<p>Audio Engineering programs are not the same as engineering programs. The person who records, mixes, and post edits music is considered to be an “engineer” at most studios. If you want to be qualified to design equipment then you want to do electrical and you can minor if you want. Also most audio engineering programs require a portfolio of work you have done. Being an audio engineering in the sense you are working at a studio is very competitive and unless you get into a very well known studio very low pay. Its all about who you know. Location is also important. If you look at schools in big music cities you have a chance of making better connections but also have more competition.</p>

<p>The traditional studio is becoming less and less necessary as home recording software gets better and better. I have know idea how hard it is to get a job writing software or designing equipment. I always thought it would be pretty cool to design effects software/pedals.</p>

<p>The technology probably does not matter a whole lot. Are both a 4 year program or is one 2?</p>

<p>I’ve also applied (and been accepted to) UMiami for Audio Engineering. </p>

<p>The poster above me is correct. “Audio Engineering” really isn’t a form of engineering. Miami’s program is a degree in Electrical Engineering (you are awarded a BSEE on completion) with a concentration in Audio. So what you’re really getting is a degree in electrical engineering. However, out of all the programs you listed with the possible exception of Hartford, it still has the most audio coursework. You can see a 4 year plan for the degree here (scroll down): [Electrical</a>, Computer & Information Technology Engineering - Undergraduate](<a href=“]Electrical”></p>

<p>Most true music recording programs are housed in music schools and very few of them include a true engineering component. The two notable exceptions to this are UMiami’s program in Music Engineering and UMich’s program in Sound Engineering. Both are actual music majors, and are rigorous programs that are music-heavy AND engineering-heavy.</p>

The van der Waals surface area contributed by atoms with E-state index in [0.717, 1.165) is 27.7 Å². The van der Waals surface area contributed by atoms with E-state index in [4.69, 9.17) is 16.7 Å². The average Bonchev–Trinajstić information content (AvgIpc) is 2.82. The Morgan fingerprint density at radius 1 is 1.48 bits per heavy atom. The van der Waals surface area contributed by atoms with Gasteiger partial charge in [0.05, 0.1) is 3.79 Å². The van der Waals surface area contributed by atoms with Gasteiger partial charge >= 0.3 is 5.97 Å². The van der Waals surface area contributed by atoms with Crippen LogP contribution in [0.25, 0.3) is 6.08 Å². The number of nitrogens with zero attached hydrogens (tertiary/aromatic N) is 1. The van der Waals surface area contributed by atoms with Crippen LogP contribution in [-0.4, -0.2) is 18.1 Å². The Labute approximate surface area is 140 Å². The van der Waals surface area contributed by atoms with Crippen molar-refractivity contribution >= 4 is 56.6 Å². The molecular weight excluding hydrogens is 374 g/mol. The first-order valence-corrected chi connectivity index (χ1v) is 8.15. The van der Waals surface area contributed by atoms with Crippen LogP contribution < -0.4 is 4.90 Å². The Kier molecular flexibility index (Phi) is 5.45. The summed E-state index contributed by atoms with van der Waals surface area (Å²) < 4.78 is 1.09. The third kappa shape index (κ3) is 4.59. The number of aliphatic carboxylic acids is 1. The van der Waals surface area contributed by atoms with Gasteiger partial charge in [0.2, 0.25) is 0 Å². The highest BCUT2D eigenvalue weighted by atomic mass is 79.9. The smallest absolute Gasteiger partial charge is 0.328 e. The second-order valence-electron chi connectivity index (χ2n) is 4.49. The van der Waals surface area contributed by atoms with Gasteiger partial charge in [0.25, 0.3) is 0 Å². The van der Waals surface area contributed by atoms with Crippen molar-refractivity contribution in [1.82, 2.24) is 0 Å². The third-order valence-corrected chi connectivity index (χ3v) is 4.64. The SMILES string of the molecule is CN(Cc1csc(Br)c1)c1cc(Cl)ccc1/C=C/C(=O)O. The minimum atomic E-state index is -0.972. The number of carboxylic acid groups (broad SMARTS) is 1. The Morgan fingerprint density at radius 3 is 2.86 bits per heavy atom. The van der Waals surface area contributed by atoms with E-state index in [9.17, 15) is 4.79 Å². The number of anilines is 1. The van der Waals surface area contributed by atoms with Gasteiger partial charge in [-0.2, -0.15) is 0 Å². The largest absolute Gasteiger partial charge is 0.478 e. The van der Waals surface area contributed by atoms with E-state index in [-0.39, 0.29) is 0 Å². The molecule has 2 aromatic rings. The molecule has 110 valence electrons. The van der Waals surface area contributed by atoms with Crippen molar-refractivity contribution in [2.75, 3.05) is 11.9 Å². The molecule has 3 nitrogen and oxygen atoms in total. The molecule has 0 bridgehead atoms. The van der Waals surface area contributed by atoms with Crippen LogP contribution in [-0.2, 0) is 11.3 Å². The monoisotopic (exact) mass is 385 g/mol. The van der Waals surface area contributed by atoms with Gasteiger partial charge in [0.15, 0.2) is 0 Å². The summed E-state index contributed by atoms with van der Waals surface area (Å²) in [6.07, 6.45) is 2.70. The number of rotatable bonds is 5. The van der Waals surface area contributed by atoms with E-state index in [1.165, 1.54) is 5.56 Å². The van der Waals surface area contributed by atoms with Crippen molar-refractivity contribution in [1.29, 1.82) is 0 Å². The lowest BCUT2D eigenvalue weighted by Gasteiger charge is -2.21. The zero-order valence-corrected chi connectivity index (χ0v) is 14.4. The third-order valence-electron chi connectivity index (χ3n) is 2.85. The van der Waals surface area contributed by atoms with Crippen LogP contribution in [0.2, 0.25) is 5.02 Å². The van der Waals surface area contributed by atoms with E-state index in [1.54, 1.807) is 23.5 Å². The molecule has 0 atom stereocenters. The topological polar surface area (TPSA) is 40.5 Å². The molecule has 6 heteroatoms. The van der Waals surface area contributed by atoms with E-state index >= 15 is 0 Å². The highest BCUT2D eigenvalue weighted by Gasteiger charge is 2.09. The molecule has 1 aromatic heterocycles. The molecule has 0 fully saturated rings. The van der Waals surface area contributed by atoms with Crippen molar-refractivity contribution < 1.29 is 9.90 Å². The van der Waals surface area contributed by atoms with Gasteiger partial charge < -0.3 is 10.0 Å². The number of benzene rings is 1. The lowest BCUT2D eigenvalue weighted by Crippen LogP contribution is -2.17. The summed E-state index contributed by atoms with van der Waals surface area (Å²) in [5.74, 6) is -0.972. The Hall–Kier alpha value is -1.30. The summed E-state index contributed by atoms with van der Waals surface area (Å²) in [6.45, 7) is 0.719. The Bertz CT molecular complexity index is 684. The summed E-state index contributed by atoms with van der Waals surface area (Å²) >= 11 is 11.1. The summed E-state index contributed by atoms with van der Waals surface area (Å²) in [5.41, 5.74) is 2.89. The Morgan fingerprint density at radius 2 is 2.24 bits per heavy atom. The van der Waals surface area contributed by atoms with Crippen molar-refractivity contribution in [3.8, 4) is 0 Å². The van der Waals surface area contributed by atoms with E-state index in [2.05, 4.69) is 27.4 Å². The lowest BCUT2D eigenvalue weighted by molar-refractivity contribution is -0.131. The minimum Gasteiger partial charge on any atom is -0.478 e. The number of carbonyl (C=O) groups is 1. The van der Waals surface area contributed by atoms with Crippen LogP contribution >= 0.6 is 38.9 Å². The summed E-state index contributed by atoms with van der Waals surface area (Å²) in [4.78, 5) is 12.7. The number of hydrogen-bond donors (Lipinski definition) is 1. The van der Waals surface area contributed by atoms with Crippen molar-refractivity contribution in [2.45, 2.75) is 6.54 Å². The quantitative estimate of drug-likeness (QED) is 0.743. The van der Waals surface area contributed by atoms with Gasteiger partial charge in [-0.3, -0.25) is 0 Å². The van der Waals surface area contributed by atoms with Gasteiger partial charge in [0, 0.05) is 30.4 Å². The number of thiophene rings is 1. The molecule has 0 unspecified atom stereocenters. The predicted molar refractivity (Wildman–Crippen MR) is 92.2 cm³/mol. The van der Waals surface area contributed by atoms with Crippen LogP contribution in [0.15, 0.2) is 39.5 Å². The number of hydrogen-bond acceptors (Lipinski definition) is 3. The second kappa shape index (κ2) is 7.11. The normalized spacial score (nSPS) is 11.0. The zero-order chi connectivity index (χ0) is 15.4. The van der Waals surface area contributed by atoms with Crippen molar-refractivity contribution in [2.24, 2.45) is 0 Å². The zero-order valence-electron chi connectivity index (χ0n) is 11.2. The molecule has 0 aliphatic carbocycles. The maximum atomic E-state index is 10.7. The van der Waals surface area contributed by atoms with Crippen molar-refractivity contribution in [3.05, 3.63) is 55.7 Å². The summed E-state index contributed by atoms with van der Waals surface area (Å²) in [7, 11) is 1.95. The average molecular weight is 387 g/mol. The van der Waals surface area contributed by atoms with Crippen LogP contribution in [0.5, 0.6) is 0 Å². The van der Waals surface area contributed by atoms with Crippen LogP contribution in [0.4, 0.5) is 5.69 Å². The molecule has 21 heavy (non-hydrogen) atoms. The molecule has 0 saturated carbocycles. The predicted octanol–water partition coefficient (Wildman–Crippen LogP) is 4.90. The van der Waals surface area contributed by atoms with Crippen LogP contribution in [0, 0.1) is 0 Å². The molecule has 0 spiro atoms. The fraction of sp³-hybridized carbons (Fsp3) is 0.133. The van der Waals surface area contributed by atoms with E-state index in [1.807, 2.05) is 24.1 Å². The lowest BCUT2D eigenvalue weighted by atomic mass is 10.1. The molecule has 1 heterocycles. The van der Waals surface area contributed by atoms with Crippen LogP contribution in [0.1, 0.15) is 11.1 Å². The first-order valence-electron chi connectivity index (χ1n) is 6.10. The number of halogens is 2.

<p>However, to be accepted to these programs you have to either audition on a musical instrument (Miami) or submit a portfolio of recordings and original compositions (Michigan). Unfortunately it’s far too late in the game for that this year. In addition, these programs are wildly selective; I applied to Sound Engineering at Michigan this year (should be getting results soon!) and was told that out of “hundreds” of applicants, Michigan was planning on accepting 18. I didn’t apply to the music program at Miami, but I know their numbers are similar.</p>

<p>I think if you want a true engineering degree with a strong audio component, Audio Engineering at Miami is your best bet.</p>


<p>i know that none of them arent really music majors, but im more interested in being an engineer in something like design or development rather than a recording engineer. I still would want to learn about recording engineering and production though.</p>

<p>so with this in mind i guess it would be better for me to go to Miami or one of the other engineering schools over Hartford or American? since those are technically not Engineering Degrees?</p>

<p>@CivilEngr, they are all 4 years except oneonta is 5</p>

<p>You’re correct. If you’re more interested in design and development, then you absolutely want to go for the engineering degree. Miami would be a great option, but really any good Electrical Engineering program with a Music Tech minor (USC, Penn State, RIT) will be a stepping stone for where you want to go. Good luck!</p>

For those still wondering, University of Rochester probably has the only undergraduate Audio and Music Engineering program. I am class of '19.